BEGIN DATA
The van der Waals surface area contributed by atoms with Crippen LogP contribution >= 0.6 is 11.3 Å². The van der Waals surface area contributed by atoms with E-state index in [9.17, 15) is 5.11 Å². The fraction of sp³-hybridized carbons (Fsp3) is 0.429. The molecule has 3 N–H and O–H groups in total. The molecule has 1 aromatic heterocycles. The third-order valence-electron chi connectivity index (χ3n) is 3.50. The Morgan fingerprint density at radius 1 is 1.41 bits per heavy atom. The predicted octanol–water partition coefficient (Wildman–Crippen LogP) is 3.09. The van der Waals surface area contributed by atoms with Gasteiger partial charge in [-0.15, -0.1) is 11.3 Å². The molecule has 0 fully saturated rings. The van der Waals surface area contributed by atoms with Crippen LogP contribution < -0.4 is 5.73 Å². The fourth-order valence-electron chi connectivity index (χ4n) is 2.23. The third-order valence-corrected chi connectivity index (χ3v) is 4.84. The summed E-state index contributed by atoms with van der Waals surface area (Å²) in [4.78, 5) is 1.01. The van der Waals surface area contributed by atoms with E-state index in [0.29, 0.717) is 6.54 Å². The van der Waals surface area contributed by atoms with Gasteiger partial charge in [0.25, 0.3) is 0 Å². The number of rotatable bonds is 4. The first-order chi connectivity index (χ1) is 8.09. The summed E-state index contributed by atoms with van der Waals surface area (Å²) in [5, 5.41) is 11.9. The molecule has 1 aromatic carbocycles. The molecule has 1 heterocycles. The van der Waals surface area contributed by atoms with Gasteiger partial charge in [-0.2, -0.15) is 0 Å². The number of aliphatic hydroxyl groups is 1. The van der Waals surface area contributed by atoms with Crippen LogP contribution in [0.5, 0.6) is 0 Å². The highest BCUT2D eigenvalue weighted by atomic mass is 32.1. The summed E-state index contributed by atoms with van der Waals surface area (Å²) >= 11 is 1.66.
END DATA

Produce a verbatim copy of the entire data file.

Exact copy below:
The van der Waals surface area contributed by atoms with Crippen LogP contribution >= 0.6 is 11.3 Å². The van der Waals surface area contributed by atoms with E-state index in [9.17, 15) is 5.11 Å². The fraction of sp³-hybridized carbons (Fsp3) is 0.429. The molecule has 3 N–H and O–H groups in total. The molecule has 1 aromatic heterocycles. The third-order valence-electron chi connectivity index (χ3n) is 3.50. The Morgan fingerprint density at radius 1 is 1.41 bits per heavy atom. The predicted octanol–water partition coefficient (Wildman–Crippen LogP) is 3.09. The van der Waals surface area contributed by atoms with Gasteiger partial charge in [-0.15, -0.1) is 11.3 Å². The molecule has 0 fully saturated rings. The van der Waals surface area contributed by atoms with Crippen LogP contribution < -0.4 is 5.73 Å². The fourth-order valence-electron chi connectivity index (χ4n) is 2.23. The third-order valence-corrected chi connectivity index (χ3v) is 4.84. The summed E-state index contributed by atoms with van der Waals surface area (Å²) in [4.78, 5) is 1.01. The van der Waals surface area contributed by atoms with E-state index in [0.29, 0.717) is 6.54 Å². The van der Waals surface area contributed by atoms with Gasteiger partial charge in [0.25, 0.3) is 0 Å². The number of rotatable bonds is 4. The first-order chi connectivity index (χ1) is 8.09. The summed E-state index contributed by atoms with van der Waals surface area (Å²) in [5, 5.41) is 11.9. The molecule has 1 aromatic carbocycles. The molecule has 1 heterocycles. The van der Waals surface area contributed by atoms with Gasteiger partial charge in [-0.2, -0.15) is 0 Å². The number of aliphatic hydroxyl groups is 1. The van der Waals surface area contributed by atoms with Crippen LogP contribution in [0.5, 0.6) is 0 Å². The highest BCUT2D eigenvalue weighted by atomic mass is 32.1. The summed E-state index contributed by atoms with van der Waals surface area (Å²) >= 11 is 1.66.